Government Intervention in the Economy: Issues & Factors

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  • 0:01 Too Much or Too Little…
  • 0:36 When to Intervene
  • 1:53 Weighing Benefits and Costs
  • 2:54 National Deficit and Debt
  • 4:28 Lesson Summary
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Lesson Transcript
Instructor: Christine Serva

Christine has an M.A. in American Studies. She is an instructional designer, educator, and writer with a particular interest in the social sciences and American studies.

In this lesson, you'll consider the question of when it's worthwhile for the government to take action related to the economy. We'll use concrete examples to help you understand these hotly debated issues.

Too Much or Too Little Government?

Two students are arguing about the economy. One student, Trisha, argues that the government needs to stay out of the economy completely and just let people do as they please. She argues that things will work out in the end.

The other student, Ben, takes an opposite viewpoint. He thinks the government should be much more involved in the economy than it is already and should not hesitate to intervene whenever possible.

Their teacher, Nigel, chimes in and disagrees with them both. He argues that the need for government intervention depends a great deal on the situation at hand. This lesson considers Nigel's point of view as he makes his case to Trisha and Ben.

When to Intervene

Trisha asks, 'Why have the government involved in the economy at all?' Nigel gives several examples of when government involvement is considered warranted. He asks Ben and Trisha to imagine what it would be like if there was only one cell phone company who had bought out all of the competition.

'They'd be able to charge as much as they'd want,' Ben says unhappily. 'With no competition, they'd have too much control over the sales of cell phones, and consumers and businesses would suffer.'

'Right,' Nigel says and explains that preventing a monopoly of this type is just one time when most people would agree that the government ought to intervene and create regulations that limit the power that one entity can have.

There are also a number of approaches the government can use in a poor economy to try to improve conditions. For example, the government could aim to lower interest rates in times of economic trouble. Trisha recalls that a decrease in interest rates a few years back made it possible for her to afford a car loan.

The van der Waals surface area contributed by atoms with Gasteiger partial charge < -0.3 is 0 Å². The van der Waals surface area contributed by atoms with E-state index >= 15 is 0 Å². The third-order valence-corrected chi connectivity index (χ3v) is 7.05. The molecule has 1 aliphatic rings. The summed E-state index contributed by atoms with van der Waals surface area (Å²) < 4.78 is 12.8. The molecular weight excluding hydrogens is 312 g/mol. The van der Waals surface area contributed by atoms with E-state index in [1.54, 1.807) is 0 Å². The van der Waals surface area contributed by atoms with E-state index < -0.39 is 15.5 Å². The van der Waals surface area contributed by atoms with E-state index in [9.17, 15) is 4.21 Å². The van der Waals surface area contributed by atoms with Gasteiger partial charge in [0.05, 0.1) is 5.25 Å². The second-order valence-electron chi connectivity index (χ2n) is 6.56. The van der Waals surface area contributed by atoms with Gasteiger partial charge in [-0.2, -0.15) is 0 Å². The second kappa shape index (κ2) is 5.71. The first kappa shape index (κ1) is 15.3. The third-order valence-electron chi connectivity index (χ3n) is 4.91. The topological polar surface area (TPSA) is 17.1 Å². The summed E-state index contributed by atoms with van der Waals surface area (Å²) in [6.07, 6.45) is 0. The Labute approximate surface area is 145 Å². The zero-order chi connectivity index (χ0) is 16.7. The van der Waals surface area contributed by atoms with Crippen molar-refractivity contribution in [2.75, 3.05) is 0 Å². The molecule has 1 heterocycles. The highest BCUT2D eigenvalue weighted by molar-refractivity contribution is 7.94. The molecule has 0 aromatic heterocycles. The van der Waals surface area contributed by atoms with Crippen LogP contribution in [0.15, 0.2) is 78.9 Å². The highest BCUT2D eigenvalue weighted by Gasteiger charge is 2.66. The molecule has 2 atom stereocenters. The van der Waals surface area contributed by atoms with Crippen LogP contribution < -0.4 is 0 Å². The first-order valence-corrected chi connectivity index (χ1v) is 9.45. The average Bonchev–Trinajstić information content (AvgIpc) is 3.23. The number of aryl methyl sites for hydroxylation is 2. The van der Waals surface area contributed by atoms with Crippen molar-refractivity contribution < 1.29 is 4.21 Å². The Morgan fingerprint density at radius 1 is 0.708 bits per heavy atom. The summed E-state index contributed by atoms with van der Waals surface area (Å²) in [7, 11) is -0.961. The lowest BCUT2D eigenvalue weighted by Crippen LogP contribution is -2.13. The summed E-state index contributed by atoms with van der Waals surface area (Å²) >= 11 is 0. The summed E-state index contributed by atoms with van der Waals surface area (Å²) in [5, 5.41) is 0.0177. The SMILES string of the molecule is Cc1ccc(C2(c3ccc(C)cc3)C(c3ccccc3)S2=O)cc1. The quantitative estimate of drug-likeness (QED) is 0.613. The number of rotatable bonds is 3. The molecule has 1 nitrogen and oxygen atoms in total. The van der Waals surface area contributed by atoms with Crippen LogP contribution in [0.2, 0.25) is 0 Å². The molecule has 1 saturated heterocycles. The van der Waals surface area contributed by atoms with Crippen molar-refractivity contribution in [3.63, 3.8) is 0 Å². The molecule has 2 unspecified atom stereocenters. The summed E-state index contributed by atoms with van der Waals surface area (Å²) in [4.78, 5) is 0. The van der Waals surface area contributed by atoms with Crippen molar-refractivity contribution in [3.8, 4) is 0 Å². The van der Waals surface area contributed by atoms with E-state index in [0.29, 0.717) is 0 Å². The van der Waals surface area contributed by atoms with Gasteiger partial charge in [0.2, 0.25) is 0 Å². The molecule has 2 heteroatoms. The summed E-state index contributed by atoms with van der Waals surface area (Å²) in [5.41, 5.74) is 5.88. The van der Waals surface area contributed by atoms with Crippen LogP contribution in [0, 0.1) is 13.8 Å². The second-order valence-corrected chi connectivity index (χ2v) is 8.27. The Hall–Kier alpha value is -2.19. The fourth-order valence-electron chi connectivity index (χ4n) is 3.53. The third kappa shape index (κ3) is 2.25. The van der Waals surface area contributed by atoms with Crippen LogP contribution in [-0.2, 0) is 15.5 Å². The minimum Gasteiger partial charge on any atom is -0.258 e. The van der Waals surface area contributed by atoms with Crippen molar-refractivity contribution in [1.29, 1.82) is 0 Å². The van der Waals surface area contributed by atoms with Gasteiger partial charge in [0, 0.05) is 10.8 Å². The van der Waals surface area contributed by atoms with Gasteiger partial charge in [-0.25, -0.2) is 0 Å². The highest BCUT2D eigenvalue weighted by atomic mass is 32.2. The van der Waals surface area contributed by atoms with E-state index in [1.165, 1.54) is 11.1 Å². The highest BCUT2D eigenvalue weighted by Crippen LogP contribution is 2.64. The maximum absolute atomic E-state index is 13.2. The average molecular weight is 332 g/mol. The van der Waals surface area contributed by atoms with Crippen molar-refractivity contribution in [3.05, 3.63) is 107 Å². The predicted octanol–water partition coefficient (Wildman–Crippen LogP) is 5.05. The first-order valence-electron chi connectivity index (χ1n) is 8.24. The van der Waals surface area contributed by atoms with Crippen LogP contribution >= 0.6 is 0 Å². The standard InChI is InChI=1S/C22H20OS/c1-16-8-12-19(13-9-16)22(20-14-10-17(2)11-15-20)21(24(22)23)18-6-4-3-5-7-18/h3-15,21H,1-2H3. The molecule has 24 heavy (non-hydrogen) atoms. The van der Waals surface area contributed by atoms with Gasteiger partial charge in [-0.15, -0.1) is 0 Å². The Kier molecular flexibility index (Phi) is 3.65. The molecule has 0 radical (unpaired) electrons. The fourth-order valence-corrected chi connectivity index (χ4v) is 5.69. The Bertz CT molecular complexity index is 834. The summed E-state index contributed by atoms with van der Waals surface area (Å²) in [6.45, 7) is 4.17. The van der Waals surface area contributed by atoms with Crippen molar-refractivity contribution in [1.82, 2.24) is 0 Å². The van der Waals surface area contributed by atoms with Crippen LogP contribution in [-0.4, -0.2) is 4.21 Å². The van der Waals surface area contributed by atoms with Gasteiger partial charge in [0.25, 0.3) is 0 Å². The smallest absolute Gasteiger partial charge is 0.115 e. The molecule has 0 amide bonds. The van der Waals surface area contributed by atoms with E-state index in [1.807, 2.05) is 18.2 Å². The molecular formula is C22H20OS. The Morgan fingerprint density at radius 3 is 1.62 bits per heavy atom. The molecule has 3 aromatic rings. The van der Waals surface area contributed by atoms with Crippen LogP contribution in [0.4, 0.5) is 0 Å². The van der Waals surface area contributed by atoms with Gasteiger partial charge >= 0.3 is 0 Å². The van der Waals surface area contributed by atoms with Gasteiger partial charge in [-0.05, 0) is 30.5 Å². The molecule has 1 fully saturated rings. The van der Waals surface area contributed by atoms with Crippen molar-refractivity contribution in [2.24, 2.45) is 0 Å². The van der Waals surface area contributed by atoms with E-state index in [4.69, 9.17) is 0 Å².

The government may also play a role in reducing the gap between being very rich and being very poor in our society. For instance, Ben's family lives in a town in which many students do not graduate from high school and a very high percentage of people are unemployed. The government may implement programs to cope with the cycle of poverty and lack of education in Ben's hometown.

Weighing Benefits and Costs

Trisha says, 'I know government involvement isn't always a good thing, though, right?' Nigel agrees and points out that, in particular, government intervention is not a good idea in cases where the costs of this involvement outweigh the benefits.

For instance, let's say that it's possible for the government to save a particular industry that is failing. For this example, we'll say that it's the imaginary widget industry that is at risk of going bankrupt and laying off many people. The failure of the widget industry could affect many other industries, sending the economy into a slump.

In some cases, it may turn out that the costs of intervention are too high or the risks of failure too great to warrant government action. Sometimes, the outcome of these actions can be hard to predict.

When the government should intervene in the economy is a huge topic in political debates, covering a wide range of industries. For instance, some argue, like Ben does, that the government's involvement in the healthcare field is extremely beneficial to many people in our society, while others like Trisha view it very negatively.

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